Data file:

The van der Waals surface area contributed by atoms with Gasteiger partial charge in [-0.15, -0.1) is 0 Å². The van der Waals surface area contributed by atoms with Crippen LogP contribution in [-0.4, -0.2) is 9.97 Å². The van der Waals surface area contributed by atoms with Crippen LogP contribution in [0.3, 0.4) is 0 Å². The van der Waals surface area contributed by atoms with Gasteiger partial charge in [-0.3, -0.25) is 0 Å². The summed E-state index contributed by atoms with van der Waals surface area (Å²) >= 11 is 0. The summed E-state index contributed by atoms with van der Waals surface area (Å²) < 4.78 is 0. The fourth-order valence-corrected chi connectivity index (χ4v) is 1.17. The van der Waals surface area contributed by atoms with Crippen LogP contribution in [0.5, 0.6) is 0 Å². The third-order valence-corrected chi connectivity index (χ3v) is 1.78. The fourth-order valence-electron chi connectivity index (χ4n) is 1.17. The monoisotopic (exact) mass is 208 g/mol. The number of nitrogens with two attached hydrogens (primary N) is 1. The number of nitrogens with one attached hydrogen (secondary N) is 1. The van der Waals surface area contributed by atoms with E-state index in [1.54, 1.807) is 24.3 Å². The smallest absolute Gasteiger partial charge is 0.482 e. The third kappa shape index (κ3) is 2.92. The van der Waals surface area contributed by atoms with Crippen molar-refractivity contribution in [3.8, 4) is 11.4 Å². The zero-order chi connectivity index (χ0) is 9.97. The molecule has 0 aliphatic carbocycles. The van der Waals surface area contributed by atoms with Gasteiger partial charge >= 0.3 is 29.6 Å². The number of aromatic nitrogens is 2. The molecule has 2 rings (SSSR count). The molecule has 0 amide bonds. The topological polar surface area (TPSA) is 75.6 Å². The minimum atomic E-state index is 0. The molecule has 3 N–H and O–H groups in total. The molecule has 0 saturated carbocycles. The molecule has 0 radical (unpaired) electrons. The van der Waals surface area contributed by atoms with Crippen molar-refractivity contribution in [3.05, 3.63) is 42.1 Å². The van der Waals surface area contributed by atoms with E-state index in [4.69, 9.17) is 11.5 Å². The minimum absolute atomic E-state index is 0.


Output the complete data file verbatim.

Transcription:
The van der Waals surface area contributed by atoms with Gasteiger partial charge in [-0.15, -0.1) is 0 Å². The van der Waals surface area contributed by atoms with Crippen LogP contribution in [-0.4, -0.2) is 9.97 Å². The van der Waals surface area contributed by atoms with Crippen LogP contribution in [0.3, 0.4) is 0 Å². The van der Waals surface area contributed by atoms with Gasteiger partial charge in [-0.3, -0.25) is 0 Å². The summed E-state index contributed by atoms with van der Waals surface area (Å²) >= 11 is 0. The summed E-state index contributed by atoms with van der Waals surface area (Å²) < 4.78 is 0. The fourth-order valence-corrected chi connectivity index (χ4v) is 1.17. The van der Waals surface area contributed by atoms with Crippen LogP contribution in [0.5, 0.6) is 0 Å². The third-order valence-corrected chi connectivity index (χ3v) is 1.78. The fourth-order valence-electron chi connectivity index (χ4n) is 1.17. The monoisotopic (exact) mass is 208 g/mol. The number of nitrogens with two attached hydrogens (primary N) is 1. The number of nitrogens with one attached hydrogen (secondary N) is 1. The van der Waals surface area contributed by atoms with E-state index in [1.54, 1.807) is 24.3 Å². The smallest absolute Gasteiger partial charge is 0.482 e. The third kappa shape index (κ3) is 2.92. The van der Waals surface area contributed by atoms with Crippen molar-refractivity contribution in [3.8, 4) is 11.4 Å². The zero-order chi connectivity index (χ0) is 9.97. The molecule has 0 aliphatic carbocycles. The van der Waals surface area contributed by atoms with Gasteiger partial charge >= 0.3 is 29.6 Å². The number of aromatic nitrogens is 2. The molecule has 2 rings (SSSR count). The molecule has 0 amide bonds. The topological polar surface area (TPSA) is 75.6 Å². The minimum atomic E-state index is 0. The molecule has 3 N–H and O–H groups in total. The molecule has 0 saturated carbocycles. The molecule has 0 radical (unpaired) electrons. The van der Waals surface area contributed by atoms with Crippen molar-refractivity contribution in [3.05, 3.63) is 42.1 Å². The van der Waals surface area contributed by atoms with E-state index in [4.69, 9.17) is 11.5 Å². The minimum absolute atomic E-state index is 0.